Roughly 80% of relapsing-remitting MS patients have experienced vision problems of some kind. MS affects the central nervous system, which includes the optic nerve – the nerve that transports messages from the eye to the brain. Vision difficulties are fortunately mainly temporary and usually disappear within weeks. There are also effective treatments for the known vision problems.
Common symptoms of vision problems
The most common symptoms concerning the eyes are:
- Inflammation of the optic nerve (optic neuritis). The optic nerve sends information from the eye to the brain and when it gets inflamed, the information may be either distorted, which comes across as a blurred vision, or the nerve may be completely unable to send information, which manifests itself by blindness. Fortunately optic neuritis usually doesn't last long and most patients fully regain their sight within weeks.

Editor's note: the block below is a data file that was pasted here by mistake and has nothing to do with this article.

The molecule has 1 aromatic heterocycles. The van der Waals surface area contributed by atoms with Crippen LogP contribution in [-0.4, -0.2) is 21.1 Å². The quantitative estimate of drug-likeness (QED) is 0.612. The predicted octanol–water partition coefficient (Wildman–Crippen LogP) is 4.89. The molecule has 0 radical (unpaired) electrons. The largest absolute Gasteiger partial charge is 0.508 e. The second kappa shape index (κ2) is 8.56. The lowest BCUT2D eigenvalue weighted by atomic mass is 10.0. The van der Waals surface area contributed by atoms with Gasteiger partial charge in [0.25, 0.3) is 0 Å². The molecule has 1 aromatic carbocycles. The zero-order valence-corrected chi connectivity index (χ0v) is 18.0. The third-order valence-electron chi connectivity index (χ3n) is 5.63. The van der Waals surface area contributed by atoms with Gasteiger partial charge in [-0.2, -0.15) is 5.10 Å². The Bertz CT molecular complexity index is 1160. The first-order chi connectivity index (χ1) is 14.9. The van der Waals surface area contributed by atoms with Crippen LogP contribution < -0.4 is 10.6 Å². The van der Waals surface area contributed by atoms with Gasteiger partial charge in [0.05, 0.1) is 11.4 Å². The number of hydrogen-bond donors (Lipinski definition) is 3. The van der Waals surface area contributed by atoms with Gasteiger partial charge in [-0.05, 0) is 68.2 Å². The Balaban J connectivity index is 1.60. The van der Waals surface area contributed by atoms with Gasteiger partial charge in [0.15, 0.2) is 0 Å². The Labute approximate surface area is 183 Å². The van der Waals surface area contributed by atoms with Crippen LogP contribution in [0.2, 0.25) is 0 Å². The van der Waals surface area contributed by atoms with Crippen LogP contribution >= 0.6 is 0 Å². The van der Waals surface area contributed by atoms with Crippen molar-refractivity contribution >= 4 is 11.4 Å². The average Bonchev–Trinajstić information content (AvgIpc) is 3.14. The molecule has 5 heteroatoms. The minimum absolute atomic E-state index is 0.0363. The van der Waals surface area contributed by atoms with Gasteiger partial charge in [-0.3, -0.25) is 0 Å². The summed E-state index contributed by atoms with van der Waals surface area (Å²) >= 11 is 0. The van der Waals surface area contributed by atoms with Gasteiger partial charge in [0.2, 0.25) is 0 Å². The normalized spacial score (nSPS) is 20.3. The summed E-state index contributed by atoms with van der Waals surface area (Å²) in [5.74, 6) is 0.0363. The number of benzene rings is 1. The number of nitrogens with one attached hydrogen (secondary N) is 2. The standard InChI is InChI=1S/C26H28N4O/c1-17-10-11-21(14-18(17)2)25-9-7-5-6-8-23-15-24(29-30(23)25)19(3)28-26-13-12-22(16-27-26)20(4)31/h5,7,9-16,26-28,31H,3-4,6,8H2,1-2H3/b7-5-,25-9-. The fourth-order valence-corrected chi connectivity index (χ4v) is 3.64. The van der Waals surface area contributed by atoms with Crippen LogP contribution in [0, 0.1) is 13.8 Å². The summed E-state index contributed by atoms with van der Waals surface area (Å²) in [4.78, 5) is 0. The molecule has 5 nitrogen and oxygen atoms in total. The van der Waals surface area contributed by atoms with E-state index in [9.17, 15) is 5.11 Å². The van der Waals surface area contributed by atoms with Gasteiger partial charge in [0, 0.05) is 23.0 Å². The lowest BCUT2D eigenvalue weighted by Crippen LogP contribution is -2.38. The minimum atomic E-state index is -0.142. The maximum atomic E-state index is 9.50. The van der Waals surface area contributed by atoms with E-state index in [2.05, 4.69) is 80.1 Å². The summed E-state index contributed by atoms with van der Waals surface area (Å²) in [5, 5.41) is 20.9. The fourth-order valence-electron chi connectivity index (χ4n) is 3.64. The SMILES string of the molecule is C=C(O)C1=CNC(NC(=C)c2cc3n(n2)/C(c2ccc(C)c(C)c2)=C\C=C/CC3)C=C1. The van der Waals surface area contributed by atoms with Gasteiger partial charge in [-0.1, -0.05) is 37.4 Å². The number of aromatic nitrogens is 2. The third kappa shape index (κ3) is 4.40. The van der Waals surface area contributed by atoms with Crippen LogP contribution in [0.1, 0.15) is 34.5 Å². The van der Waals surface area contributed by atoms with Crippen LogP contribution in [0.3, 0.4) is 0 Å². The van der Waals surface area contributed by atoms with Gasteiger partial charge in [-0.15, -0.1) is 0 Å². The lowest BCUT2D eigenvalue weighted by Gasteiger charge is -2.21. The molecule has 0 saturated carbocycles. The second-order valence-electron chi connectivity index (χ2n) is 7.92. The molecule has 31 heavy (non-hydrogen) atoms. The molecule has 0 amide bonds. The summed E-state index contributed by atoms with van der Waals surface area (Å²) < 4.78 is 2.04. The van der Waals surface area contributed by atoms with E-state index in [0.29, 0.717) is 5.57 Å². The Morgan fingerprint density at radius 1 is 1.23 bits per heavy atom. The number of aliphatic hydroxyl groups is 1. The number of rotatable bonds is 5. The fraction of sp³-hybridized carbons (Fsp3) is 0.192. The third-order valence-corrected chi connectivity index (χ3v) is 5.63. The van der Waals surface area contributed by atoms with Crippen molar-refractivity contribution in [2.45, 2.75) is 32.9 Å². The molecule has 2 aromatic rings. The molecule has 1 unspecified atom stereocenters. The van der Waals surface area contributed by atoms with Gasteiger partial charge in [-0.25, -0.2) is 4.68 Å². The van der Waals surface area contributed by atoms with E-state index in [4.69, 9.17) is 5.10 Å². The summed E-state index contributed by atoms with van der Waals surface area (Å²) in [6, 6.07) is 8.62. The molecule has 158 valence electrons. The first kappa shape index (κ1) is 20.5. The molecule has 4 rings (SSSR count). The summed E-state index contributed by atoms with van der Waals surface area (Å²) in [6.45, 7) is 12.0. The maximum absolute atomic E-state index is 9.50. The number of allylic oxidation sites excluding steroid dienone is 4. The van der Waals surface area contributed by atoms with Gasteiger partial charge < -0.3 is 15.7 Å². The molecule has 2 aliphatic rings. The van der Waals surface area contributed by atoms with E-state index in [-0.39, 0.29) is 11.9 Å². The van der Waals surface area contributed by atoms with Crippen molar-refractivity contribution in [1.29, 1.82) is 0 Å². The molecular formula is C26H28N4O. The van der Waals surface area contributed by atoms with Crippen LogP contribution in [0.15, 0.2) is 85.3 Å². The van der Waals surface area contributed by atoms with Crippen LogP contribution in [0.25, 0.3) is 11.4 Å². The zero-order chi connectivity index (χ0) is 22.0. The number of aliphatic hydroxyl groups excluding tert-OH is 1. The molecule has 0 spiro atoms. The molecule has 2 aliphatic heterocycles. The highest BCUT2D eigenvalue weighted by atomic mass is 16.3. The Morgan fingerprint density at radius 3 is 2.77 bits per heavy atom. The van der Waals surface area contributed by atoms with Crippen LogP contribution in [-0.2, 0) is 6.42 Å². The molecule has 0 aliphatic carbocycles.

- Double vision (diplopia): Seeing two images of the same thing some or all of the time. Normally each eye detects the same image from slightly different angles and the brain will fuse them together to form one picture. If your eye muscles or nerves have been damaged, they might not be able to coordinate the eyes and therefore fuse the images, which can then cause double vision. This condition may increase by overusing the eyes (intensive reading or computer work) or by severe fatigue. Fortunately the double vision can improve with just a little rest in many cases.
-Involuntary eye movement (Nystagmus): The eyes will move uncontrollably in any direction. It can be from side to side or up and down. It sounds very severe, but most MS patients who have this, won't even notice it, since the movements are usually so minor that they don't affect the vision. Most likely it will only be noticed by the doctor checking your eyes. Of course more severe cases can happen, but as for other MS- related vision problems, there are treatments to help.
After recovering from vision problems, it is normal to have some flare-ups caused by triggers such as heat, fatigue, exercise, causing your vision to get temporarily worse.
- National Multiple Sclerosis Society
- MS Lifelines
Last updated: 12/3/17